Monday, January 7, 2013

5 Things We Could Change to Make Washington Work

There has been a lot of talk lately about Washington and our government being broken, lame, and even that we should throw out the Constitution (for the record, I think this is a ill-conceived idea, but more on that later).  But the thing is, there are simple, structural reasons why Congress in particular is not working well.  If we addressed those reasons, Congress would work better...

1. Reinstate the Mr. Smith Goes to Washington Filibuster - I want to underscore that what is needed is NOT an abolishment of the filibuster.  While the filibuster has been used for bad things (like to prevent civil rights legislation - the dude who actually did the famous talk-til-you-drop Mr. Smith-style filibuster was Strom Thurmond, and it was against a civil rights bill, not for a greater purpose), there are reasons to like it, and it's hard to get rid of it.  But everybody should understand that Rs have been tying up Congress by just saying they want to filibuster, not actually having to stand up and publicly defend their views.  That's stupid.  If you want the power to filibuster, you should have to stand there and talk.


That's defensible.  It's political theater, it will get press coverage, and it will make the public understand the issue better.  To let people filibuster without drawing attention to what they are doing is contrary to democratic values of sunshine in governance.  This is a Senate rule.  The Senate could change it.

2. Abolish Anonymous Holds - A single senator can hold up a bill through a "secret hold" - anonymously.  Yes, the Senate put limits on this power in the last Congress.  But single Senators may still hold a bill or nomination, anonymously.  They shouldn't be able to do that.  In much the same way that filibustering senators should have to talk on the Senate Floor, senators who want to place a hold should have to do so in the sunshine.  This is a Senate rule.  The Senate could change it.

3. No More Hastert Rule - The leadership in the House has a great deal of power in determining which bills get a vote and how.  What does that mean?  Well, the Rules Committee, which is firmly under the control of the Speaker of the House, determines how bills are brought forward, how much time will be given to debate them, and whether any amendments may be offered to them.  How that rule comes out of the Rules Committee has everything to do with whether the bill will pass and what it will look like if it does.  The Speaker of the House can also generally stop a bill from coming to a vote.  And in the Republican Party in the House, there has evolved a private "rule" that the Speaker will not bring a bill to the Floor for a vote unless "a majority of the majority" - i.e. more than half of the Republicans voting - will vote for the bill.  It's called the Hastert Rule, after former Speaker Dennis Hastert.  Hastert oversaw a long run of very strict, hierarchical control by Republicans in the House, including effective and partisan use of procedure to diminish the power of Democrats in the House (a subject for another post, but trust me, it was a real phenomenon that in some ways continues today).

Speaker Pelosi (a Democrat) did not use this rule when she ran the House.  Speaker Boehner has used this rule, but notably broke from it when bringing forth the fiscal cliff compromise - passed by an 89-8 vote in the Senate - and relied on a solid majority of Democrats to cobble together passage with a small fraction of the Republican Caucus.  The Hastert Rule is also anti-democratic.  It cheapens the votes of the minority party, which cheapens the votes of all of the people who elected the minority party's representatives.  As Pelosi said, :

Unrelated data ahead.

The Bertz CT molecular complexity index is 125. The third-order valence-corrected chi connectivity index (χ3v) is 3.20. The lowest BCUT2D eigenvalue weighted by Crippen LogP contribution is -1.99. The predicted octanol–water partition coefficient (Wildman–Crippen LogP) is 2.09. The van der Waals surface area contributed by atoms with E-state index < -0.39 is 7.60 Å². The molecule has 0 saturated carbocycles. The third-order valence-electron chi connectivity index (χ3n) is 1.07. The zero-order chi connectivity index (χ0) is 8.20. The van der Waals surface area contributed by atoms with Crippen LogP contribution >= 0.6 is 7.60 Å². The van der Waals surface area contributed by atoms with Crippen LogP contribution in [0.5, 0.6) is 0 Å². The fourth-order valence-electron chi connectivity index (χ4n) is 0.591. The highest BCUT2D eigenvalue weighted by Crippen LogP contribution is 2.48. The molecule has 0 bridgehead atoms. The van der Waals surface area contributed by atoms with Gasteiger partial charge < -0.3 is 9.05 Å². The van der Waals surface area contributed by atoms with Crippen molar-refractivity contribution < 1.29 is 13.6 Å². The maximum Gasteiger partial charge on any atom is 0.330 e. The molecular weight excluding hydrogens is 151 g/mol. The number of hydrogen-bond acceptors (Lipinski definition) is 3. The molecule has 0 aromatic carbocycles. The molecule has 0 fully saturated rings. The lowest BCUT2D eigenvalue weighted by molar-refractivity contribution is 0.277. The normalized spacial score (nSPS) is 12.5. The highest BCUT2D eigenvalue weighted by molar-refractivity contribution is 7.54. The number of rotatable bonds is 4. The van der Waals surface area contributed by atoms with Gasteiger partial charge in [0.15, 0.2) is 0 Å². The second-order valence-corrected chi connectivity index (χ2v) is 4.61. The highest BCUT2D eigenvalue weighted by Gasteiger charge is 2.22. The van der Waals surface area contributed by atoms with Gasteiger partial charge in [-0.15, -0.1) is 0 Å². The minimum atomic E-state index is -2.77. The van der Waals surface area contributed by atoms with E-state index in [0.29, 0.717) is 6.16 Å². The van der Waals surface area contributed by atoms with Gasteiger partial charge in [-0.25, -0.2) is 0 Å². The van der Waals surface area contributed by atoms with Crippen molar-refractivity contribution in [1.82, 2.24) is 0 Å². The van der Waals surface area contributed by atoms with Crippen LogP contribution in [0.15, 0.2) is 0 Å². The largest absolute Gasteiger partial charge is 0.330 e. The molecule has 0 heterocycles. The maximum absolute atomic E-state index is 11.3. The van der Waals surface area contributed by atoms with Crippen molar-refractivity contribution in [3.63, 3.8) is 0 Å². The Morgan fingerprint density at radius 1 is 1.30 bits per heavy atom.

“I’m the Speaker of the House,” Pelosi told reporters. “I have to take into consideration something broader than the majority of the majority in the Democratic Caucus.”

Right on.  This is an informal House rule.  Boehner could just stop using it.

4. Reinstate the 5-Day Work Week - A lack of bipartisan comity is generally attributed to the times in which we live, or some such blather.  In reality, the lack of comity in Congress is directly attributable to the time when Republicans decided they only wanted to be in Washington 3 days a week.  When Members of Congress are forced to stay in town, they get to know each other, personally.  They attend the same events, socialize, etc.  Yes, this may mean more time out of district.  But it also means more actual, positive work getting done for the American people.  Plant your feet in DC long enough to like each other, and maybe you'll find common ground.  If Members only talk to their own Caucus, it's easy to vilify and assume the worst of the people with whom you disagree.  Set up a darn Skype town hall if you want to talk to your constituents.  But Congress should vote 5 days a week while it is in session.  This is a House scheduling issue.  The House could change it.

5. Public Campaign Financing - Duh.  What gets between you and your Congress?  Money.  If you want to be represented by your elected representatives, make it so that they are paid to listen to you, not other interests.  It's too expensive to run a campaign.  Ordinary people can't run without financial help.  So we the people should find a way to provide that.  This is a harder fix, but one that would bear the most long-term fruit for we the people.

If Congress isn't working, we can change that.  They're our Congress, people.

No comments:

Post a Comment